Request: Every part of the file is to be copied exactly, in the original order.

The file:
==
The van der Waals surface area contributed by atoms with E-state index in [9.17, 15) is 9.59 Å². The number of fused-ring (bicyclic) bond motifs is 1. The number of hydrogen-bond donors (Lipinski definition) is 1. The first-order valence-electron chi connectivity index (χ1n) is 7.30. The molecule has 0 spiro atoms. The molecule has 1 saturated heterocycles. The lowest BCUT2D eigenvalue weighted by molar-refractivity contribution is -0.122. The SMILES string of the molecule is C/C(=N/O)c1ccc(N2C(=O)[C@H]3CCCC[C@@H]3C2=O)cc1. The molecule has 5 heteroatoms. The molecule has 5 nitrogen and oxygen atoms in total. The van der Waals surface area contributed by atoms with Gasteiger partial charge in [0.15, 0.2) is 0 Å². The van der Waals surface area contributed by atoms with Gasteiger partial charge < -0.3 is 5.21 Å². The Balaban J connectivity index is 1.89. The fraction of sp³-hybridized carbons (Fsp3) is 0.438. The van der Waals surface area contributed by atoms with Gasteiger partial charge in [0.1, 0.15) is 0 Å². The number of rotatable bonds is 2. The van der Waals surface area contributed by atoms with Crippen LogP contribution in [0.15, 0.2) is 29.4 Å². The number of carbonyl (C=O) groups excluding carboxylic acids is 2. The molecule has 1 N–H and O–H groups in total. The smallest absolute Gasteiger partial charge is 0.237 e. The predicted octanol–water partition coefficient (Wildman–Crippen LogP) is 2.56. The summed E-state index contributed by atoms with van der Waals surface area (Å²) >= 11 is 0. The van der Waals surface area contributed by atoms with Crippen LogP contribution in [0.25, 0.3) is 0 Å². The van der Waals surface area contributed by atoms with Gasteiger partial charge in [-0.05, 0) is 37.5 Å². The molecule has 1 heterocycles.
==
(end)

The van der Waals surface area contributed by atoms with E-state index in [9.17, 15) is 9.59 Å². The number of fused-ring (bicyclic) bond motifs is 1. The number of hydrogen-bond donors (Lipinski definition) is 1. The first-order valence-electron chi connectivity index (χ1n) is 7.30. The molecule has 0 spiro atoms. The molecule has 1 saturated heterocycles. The lowest BCUT2D eigenvalue weighted by molar-refractivity contribution is -0.122. The SMILES string of the molecule is C/C(=N/O)c1ccc(N2C(=O)[C@H]3CCCC[C@@H]3C2=O)cc1. The molecule has 5 heteroatoms. The molecule has 5 nitrogen and oxygen atoms in total. The van der Waals surface area contributed by atoms with Gasteiger partial charge in [0.15, 0.2) is 0 Å². The van der Waals surface area contributed by atoms with Gasteiger partial charge < -0.3 is 5.21 Å². The Balaban J connectivity index is 1.89. The fraction of sp³-hybridized carbons (Fsp3) is 0.438. The van der Waals surface area contributed by atoms with Gasteiger partial charge in [0.1, 0.15) is 0 Å². The number of rotatable bonds is 2. The van der Waals surface area contributed by atoms with Crippen LogP contribution in [0.15, 0.2) is 29.4 Å². The number of carbonyl (C=O) groups excluding carboxylic acids is 2. The molecule has 1 N–H and O–H groups in total. The smallest absolute Gasteiger partial charge is 0.237 e. The predicted octanol–water partition coefficient (Wildman–Crippen LogP) is 2.56. The summed E-state index contributed by atoms with van der Waals surface area (Å²) >= 11 is 0. The van der Waals surface area contributed by atoms with Crippen LogP contribution in [0.25, 0.3) is 0 Å². The van der Waals surface area contributed by atoms with Gasteiger partial charge in [-0.05, 0) is 37.5 Å². The molecule has 1 heterocycles.